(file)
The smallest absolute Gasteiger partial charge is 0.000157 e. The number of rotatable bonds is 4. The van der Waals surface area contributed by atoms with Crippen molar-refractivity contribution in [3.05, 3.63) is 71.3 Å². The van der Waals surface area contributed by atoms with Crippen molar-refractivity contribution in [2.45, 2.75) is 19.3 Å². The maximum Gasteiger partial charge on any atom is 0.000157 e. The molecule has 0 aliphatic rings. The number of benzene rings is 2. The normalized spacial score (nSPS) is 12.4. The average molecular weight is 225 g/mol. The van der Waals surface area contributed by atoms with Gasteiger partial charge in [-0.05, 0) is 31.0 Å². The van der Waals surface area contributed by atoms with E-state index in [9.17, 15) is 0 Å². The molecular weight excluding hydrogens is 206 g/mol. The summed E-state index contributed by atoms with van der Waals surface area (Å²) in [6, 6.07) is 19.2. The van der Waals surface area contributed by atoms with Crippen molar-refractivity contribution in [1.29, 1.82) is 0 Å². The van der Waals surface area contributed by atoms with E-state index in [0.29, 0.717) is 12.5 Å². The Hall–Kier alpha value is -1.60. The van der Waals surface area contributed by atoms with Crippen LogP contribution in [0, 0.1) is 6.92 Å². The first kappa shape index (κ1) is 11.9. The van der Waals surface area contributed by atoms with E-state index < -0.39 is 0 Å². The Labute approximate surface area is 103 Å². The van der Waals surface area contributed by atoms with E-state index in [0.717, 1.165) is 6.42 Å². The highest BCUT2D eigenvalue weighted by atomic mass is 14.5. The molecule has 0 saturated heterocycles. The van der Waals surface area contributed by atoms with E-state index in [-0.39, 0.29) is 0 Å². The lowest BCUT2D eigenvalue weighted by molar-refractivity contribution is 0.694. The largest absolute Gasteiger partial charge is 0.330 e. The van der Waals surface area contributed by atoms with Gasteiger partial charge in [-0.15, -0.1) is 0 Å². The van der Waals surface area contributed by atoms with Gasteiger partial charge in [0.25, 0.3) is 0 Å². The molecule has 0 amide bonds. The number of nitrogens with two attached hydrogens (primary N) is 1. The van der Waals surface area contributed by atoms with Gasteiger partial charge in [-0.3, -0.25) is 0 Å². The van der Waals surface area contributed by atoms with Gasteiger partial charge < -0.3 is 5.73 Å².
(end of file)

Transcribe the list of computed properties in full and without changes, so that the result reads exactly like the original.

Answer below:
The smallest absolute Gasteiger partial charge is 0.000157 e. The number of rotatable bonds is 4. The van der Waals surface area contributed by atoms with Crippen molar-refractivity contribution in [3.05, 3.63) is 71.3 Å². The van der Waals surface area contributed by atoms with Crippen molar-refractivity contribution in [2.45, 2.75) is 19.3 Å². The maximum Gasteiger partial charge on any atom is 0.000157 e. The molecule has 0 aliphatic rings. The number of benzene rings is 2. The normalized spacial score (nSPS) is 12.4. The average molecular weight is 225 g/mol. The van der Waals surface area contributed by atoms with Gasteiger partial charge in [-0.05, 0) is 31.0 Å². The van der Waals surface area contributed by atoms with E-state index in [9.17, 15) is 0 Å². The molecular weight excluding hydrogens is 206 g/mol. The summed E-state index contributed by atoms with van der Waals surface area (Å²) in [6, 6.07) is 19.2. The van der Waals surface area contributed by atoms with Crippen molar-refractivity contribution in [1.29, 1.82) is 0 Å². The van der Waals surface area contributed by atoms with E-state index in [0.29, 0.717) is 12.5 Å². The Hall–Kier alpha value is -1.60. The van der Waals surface area contributed by atoms with Crippen LogP contribution in [0, 0.1) is 6.92 Å². The first kappa shape index (κ1) is 11.9. The van der Waals surface area contributed by atoms with E-state index < -0.39 is 0 Å². The Labute approximate surface area is 103 Å². The van der Waals surface area contributed by atoms with E-state index in [0.717, 1.165) is 6.42 Å². The highest BCUT2D eigenvalue weighted by atomic mass is 14.5. The molecule has 0 saturated heterocycles. The van der Waals surface area contributed by atoms with E-state index in [-0.39, 0.29) is 0 Å². The lowest BCUT2D eigenvalue weighted by molar-refractivity contribution is 0.694. The largest absolute Gasteiger partial charge is 0.330 e. The van der Waals surface area contributed by atoms with Gasteiger partial charge in [-0.15, -0.1) is 0 Å². The van der Waals surface area contributed by atoms with Gasteiger partial charge in [0.25, 0.3) is 0 Å². The molecule has 0 amide bonds. The number of nitrogens with two attached hydrogens (primary N) is 1. The van der Waals surface area contributed by atoms with Gasteiger partial charge in [-0.3, -0.25) is 0 Å². The van der Waals surface area contributed by atoms with Gasteiger partial charge < -0.3 is 5.73 Å².